“The Medical Services Commission often becomes aware of potential extra billing issues through various channels, such as patient or practitioner complaints or through public advertising by companies,” the ministry said in an email. It noted the commission has also contacted “numerous other entities and is reviewing those entities business and service models for compliance with the Medicare Protection Act.” The ministry didn’t elaborate on which other entities were under review.
“The Medical Services Commission is an independent statutory body and does not routinely disclose such information about reviews. It would be inappropriate to comment on matters currently under review,” the ministry said.
Based on its findings, the commission’s enforcement options include carrying out audits, de-enrolling practitioners “for facilitating extra billing infractions,” or applying for an injunction “to restrain a person from contravening the extra billing provisions” of the Medicare Protection Act.
The review is underway and the commission will report its findings to the ministry.
Dr. Katharine Smart, president of the Canadian Medical Association, an Ottawa-based group representing Canada’s physicians, isn’t surprised that private options are filling voids in the health-care system.
“The worry always when something breaks — and that’s where we are — is that something new will fill up the cracks,” she said. “The real fundamental issue is why is the crack here in the first place?”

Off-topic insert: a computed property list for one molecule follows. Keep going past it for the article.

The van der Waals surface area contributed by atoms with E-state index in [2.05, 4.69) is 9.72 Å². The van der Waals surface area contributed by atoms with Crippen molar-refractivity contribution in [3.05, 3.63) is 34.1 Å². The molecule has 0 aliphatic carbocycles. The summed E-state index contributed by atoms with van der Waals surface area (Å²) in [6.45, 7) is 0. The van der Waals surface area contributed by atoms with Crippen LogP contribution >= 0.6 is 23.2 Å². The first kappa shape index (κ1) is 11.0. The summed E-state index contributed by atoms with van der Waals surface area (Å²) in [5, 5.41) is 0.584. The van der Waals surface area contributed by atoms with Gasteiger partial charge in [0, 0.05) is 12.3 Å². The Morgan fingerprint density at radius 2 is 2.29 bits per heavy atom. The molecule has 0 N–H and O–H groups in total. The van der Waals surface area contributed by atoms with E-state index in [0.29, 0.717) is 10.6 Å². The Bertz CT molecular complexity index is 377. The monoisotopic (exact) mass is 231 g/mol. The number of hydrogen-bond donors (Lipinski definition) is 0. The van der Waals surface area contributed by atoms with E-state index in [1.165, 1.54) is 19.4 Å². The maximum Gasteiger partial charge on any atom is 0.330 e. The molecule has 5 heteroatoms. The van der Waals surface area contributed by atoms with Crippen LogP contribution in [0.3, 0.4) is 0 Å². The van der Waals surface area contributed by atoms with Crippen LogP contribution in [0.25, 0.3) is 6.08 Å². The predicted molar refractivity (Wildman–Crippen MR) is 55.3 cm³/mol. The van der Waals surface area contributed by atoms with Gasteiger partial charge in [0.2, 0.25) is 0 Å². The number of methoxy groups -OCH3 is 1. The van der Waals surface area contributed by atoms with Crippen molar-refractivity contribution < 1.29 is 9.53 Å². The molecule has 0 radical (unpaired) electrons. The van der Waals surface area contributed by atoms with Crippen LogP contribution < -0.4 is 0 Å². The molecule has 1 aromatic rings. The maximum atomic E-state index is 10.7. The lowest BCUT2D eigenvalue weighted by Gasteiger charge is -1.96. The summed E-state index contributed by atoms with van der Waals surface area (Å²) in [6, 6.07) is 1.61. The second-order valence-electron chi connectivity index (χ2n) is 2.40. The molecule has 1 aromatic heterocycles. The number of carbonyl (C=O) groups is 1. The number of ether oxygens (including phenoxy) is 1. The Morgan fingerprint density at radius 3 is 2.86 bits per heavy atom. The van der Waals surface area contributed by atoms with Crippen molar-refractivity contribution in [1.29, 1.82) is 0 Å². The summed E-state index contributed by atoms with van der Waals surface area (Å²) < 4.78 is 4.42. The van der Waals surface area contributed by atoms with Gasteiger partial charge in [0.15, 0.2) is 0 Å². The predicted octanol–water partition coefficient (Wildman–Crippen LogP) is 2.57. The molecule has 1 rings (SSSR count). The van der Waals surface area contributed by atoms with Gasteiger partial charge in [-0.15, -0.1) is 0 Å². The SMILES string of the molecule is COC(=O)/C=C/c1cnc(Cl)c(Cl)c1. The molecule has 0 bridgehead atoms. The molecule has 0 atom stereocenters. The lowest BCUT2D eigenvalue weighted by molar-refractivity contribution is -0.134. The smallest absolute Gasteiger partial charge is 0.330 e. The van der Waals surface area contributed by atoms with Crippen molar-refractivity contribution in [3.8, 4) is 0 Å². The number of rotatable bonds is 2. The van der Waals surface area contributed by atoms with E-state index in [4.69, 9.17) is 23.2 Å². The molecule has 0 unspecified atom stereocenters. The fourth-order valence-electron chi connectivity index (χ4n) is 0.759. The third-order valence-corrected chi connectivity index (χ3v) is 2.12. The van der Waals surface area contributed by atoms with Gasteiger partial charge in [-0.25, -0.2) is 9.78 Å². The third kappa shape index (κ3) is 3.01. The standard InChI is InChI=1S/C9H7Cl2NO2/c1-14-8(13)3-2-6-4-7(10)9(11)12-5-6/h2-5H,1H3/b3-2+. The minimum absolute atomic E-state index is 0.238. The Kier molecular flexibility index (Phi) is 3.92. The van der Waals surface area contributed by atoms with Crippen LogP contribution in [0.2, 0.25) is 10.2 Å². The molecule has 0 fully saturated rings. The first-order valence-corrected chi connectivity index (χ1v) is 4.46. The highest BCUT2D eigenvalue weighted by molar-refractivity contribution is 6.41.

Smart says marginalized people will suffer if private care is relied on to address gaps.
“If you have money, you can buy this fancy version of health care that other people can’t buy,” she said.
The family doctor shortages are driven partly by medical student debts, which the family medicine practice cannot fully sustain, says Dr. David May, president of the B.C. College of Family Physicians.
He points to medical fees failing to keep up with costs of providing service, noting the average fee for seeing a young patient is $31, compared to 12 years ago when it was $29, while costs of rent and other expenses have grown faster.
On top of that, family doctors are feeling undervalued, overworked and undercompensated, May said.
In a survey of patients, the college found there are nearly one million people in B.C. without a family doctor. (In Ontario, that number is 1.3 million, according to the Ontario College of Family Physicians.) Of those, 20 per cent said their doctors closed their practice. May said that’s doubled since 2019, suggesting an increasing number of doctors are leaving their practice.